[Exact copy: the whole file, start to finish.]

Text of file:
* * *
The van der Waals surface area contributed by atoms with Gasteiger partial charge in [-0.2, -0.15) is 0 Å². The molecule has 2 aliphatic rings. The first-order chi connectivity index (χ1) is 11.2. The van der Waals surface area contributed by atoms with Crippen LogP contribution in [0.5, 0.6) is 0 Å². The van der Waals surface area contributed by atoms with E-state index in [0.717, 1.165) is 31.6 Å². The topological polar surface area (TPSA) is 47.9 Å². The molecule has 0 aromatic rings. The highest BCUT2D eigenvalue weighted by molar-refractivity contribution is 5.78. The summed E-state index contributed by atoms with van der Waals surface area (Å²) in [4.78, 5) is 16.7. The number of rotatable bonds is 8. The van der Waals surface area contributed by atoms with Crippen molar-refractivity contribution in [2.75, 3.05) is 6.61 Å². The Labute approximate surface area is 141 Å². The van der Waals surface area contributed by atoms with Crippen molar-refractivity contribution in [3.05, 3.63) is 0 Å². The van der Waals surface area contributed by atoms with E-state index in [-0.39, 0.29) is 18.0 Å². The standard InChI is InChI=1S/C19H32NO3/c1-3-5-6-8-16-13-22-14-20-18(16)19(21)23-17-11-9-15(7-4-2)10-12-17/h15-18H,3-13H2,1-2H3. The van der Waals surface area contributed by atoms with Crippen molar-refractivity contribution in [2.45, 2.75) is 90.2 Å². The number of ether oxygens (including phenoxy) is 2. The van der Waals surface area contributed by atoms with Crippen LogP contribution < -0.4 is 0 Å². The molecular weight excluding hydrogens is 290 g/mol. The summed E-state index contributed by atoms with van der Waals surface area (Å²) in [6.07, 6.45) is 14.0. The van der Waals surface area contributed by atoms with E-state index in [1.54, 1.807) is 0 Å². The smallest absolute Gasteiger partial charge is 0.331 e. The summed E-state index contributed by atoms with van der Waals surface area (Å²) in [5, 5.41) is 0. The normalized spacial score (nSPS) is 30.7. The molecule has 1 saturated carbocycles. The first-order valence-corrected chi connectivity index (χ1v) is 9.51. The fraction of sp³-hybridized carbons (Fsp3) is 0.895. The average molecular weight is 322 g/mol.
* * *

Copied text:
The van der Waals surface area contributed by atoms with Gasteiger partial charge in [-0.2, -0.15) is 0 Å². The molecule has 2 aliphatic rings. The first-order chi connectivity index (χ1) is 11.2. The van der Waals surface area contributed by atoms with Crippen LogP contribution in [0.5, 0.6) is 0 Å². The van der Waals surface area contributed by atoms with E-state index in [0.717, 1.165) is 31.6 Å². The topological polar surface area (TPSA) is 47.9 Å². The molecule has 0 aromatic rings. The highest BCUT2D eigenvalue weighted by molar-refractivity contribution is 5.78. The summed E-state index contributed by atoms with van der Waals surface area (Å²) in [4.78, 5) is 16.7. The number of rotatable bonds is 8. The van der Waals surface area contributed by atoms with Crippen molar-refractivity contribution in [2.75, 3.05) is 6.61 Å². The Labute approximate surface area is 141 Å². The van der Waals surface area contributed by atoms with Crippen molar-refractivity contribution in [3.05, 3.63) is 0 Å². The van der Waals surface area contributed by atoms with E-state index in [-0.39, 0.29) is 18.0 Å². The standard InChI is InChI=1S/C19H32NO3/c1-3-5-6-8-16-13-22-14-20-18(16)19(21)23-17-11-9-15(7-4-2)10-12-17/h15-18H,3-13H2,1-2H3. The van der Waals surface area contributed by atoms with Crippen molar-refractivity contribution in [2.45, 2.75) is 90.2 Å². The number of ether oxygens (including phenoxy) is 2. The van der Waals surface area contributed by atoms with Crippen LogP contribution < -0.4 is 0 Å². The molecular weight excluding hydrogens is 290 g/mol. The summed E-state index contributed by atoms with van der Waals surface area (Å²) in [6.07, 6.45) is 14.0. The van der Waals surface area contributed by atoms with E-state index in [1.54, 1.807) is 0 Å². The smallest absolute Gasteiger partial charge is 0.331 e. The summed E-state index contributed by atoms with van der Waals surface area (Å²) in [5, 5.41) is 0. The normalized spacial score (nSPS) is 30.7. The molecule has 1 saturated carbocycles. The first-order valence-corrected chi connectivity index (χ1v) is 9.51. The fraction of sp³-hybridized carbons (Fsp3) is 0.895. The average molecular weight is 322 g/mol.